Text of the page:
WASHINGTON — David Letterman was celebrated at the Kennedy Center on Sunday for his contributions to American culture.
Letterman, a pioneering entertainer who was the longest-running host of late-night TV in U.S. history, received the Mark Twain Prize for American Humor at the Kennedy Center. Letterman, 70, was praised for his imagination, comic daring and heart. Reuters
Fellow entertainers gathered to honor Letterman. Among those in attendance were previous Mark Twain recipients Steve Martin and Bill Murray, and late-night host Jimmy Kimmel, who recalled a monologue Letterman gave on his show shortly after 9/11 where he received the Mark Twain Prize for American Humor. AP
“You let us know it was OK to move on and OK to laugh again,” Kimmel said. “Dave, you led the way for all of us.”
Kimmel jokingly blamed the election of President Donald Trump on Letterman’s retirement in 2015.
“It’s like you went out for cigarettes one day and left us in the hands of our abusive, orange stepfather,” Kimmel said.
Speakers included comedians John Mulaney, Amy Schumer and Jimmie Walker of the 1970s television series “Good Times.” Walker gave Letterman one of his first jobs as a joke writer in Hollywood.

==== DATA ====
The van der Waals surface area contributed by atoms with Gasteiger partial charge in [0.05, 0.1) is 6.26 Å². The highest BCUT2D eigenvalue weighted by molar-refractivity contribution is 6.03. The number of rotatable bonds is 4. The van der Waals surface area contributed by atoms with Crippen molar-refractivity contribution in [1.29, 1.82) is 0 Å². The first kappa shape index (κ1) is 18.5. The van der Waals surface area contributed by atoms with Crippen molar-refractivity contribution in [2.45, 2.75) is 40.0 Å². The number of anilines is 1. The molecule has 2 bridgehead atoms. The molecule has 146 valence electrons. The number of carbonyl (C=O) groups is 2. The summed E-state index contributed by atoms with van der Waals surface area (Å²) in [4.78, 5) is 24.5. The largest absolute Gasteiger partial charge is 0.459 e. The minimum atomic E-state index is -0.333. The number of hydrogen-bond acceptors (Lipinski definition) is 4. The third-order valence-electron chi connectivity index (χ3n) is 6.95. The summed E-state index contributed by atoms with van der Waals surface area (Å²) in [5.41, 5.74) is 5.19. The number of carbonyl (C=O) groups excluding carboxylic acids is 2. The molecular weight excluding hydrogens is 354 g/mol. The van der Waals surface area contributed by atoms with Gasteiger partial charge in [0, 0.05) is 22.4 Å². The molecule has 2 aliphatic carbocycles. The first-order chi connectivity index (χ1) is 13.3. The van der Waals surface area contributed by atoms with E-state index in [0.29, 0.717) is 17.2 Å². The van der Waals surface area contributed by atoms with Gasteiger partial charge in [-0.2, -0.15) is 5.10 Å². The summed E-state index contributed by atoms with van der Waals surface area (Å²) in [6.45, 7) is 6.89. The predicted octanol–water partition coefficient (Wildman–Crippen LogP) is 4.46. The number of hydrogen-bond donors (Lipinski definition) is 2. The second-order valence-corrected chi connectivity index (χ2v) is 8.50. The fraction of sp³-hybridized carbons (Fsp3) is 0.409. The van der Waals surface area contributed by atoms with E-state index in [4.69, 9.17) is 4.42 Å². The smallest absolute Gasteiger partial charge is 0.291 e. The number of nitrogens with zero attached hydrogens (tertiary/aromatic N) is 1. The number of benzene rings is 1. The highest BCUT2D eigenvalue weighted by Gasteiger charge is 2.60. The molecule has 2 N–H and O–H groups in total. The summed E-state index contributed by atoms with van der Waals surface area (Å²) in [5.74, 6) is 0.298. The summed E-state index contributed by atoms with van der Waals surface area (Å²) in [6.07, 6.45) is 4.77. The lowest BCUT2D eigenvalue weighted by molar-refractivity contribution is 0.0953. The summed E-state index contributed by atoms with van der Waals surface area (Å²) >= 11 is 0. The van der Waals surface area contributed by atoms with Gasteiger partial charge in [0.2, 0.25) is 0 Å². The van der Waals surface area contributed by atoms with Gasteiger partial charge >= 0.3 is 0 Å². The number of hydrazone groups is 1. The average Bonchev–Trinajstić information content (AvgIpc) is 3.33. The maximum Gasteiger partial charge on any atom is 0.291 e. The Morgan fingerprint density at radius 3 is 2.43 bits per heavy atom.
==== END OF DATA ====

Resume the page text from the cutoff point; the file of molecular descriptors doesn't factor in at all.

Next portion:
The 70-year-old Letterman spent 33 years on late-night TV, hosting “Late Night with David Letterman” on NBC and its successor on CBS, “Late Show with David Letterman,” which ended its run in May 2015.
He won multiple Emmy Awards, U.S. television’s highest honor, for his work as a writer, performer and producer. Reuters
On Sunday, comedians Steve Martin and Martin Short honored him by needling him about his bushy, white beard.
“Dave has always had excellent instincts. What better time than now to choose to look like a Confederate war general,” Steve Martin said.
Former First Lady Michelle Obama sent in a video tribute and Pearl Jam lead singer Eddie Vedder thanked Letterman for being a longtime “friend to music” and performed the song “Keep me in your heart” by the late Warren Zevon, a Letterman favorite.
His time slot immediately following Carson’s “The Tonight Show” allowed Letterman to draw a huge following of young, largely college-age viewers seeking an alternative to the somewhat staid Carson model.
Letterman introduced the country to fringe musical acts that might never have received an opportunity on “The Tonight Show.”
Reuters– On Sunday, comic friends teased Letterman about his late-night wars with Leno and retirement but the honoree struck a poignant note in his acceptance speech.
“Mark Twain’s definition of patriotism is this: Patriotism is supporting your country all the time and your government when it deserves it.”
The Letterman tribute will be aired on public television stations on Nov. 20.
(Photo Credit: NBC & Reuters/Joshua Roberts)
(Reporting by: Lacy Dash; Editing by: Amy Wesley)